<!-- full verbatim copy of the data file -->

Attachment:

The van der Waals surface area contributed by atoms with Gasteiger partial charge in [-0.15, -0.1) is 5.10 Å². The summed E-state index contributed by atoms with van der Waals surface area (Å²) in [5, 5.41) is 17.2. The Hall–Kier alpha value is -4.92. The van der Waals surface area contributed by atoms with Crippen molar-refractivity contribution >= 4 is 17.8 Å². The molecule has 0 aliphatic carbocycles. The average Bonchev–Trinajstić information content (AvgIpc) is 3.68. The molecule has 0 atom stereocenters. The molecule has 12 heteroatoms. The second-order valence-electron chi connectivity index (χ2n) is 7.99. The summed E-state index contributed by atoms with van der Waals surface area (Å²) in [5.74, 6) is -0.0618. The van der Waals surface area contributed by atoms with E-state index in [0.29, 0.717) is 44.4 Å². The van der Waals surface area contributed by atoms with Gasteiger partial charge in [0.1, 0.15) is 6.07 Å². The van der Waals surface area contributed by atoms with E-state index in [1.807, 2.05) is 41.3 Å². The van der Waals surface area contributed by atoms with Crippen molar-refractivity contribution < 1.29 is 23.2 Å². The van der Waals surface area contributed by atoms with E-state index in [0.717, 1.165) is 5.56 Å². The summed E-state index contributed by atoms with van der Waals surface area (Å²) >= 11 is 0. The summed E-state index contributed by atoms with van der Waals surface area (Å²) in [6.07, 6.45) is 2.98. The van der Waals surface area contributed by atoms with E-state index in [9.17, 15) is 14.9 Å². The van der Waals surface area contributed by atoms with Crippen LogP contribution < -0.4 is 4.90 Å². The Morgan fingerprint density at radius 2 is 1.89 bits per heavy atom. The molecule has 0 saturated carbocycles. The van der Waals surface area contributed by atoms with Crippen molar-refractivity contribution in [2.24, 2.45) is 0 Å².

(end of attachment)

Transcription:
The van der Waals surface area contributed by atoms with Gasteiger partial charge in [-0.15, -0.1) is 5.10 Å². The summed E-state index contributed by atoms with van der Waals surface area (Å²) in [5, 5.41) is 17.2. The Hall–Kier alpha value is -4.92. The van der Waals surface area contributed by atoms with Crippen molar-refractivity contribution >= 4 is 17.8 Å². The molecule has 0 aliphatic carbocycles. The average Bonchev–Trinajstić information content (AvgIpc) is 3.68. The molecule has 0 atom stereocenters. The molecule has 12 heteroatoms. The second-order valence-electron chi connectivity index (χ2n) is 7.99. The summed E-state index contributed by atoms with van der Waals surface area (Å²) in [5.74, 6) is -0.0618. The van der Waals surface area contributed by atoms with E-state index in [0.29, 0.717) is 44.4 Å². The van der Waals surface area contributed by atoms with Gasteiger partial charge in [0.1, 0.15) is 6.07 Å². The van der Waals surface area contributed by atoms with E-state index in [1.807, 2.05) is 41.3 Å². The van der Waals surface area contributed by atoms with Crippen molar-refractivity contribution < 1.29 is 23.2 Å². The van der Waals surface area contributed by atoms with E-state index in [0.717, 1.165) is 5.56 Å². The summed E-state index contributed by atoms with van der Waals surface area (Å²) >= 11 is 0. The summed E-state index contributed by atoms with van der Waals surface area (Å²) in [6.07, 6.45) is 2.98. The van der Waals surface area contributed by atoms with E-state index in [9.17, 15) is 14.9 Å². The van der Waals surface area contributed by atoms with Crippen LogP contribution < -0.4 is 4.90 Å². The Morgan fingerprint density at radius 2 is 1.89 bits per heavy atom. The molecule has 0 saturated carbocycles. The van der Waals surface area contributed by atoms with Crippen molar-refractivity contribution in [2.24, 2.45) is 0 Å².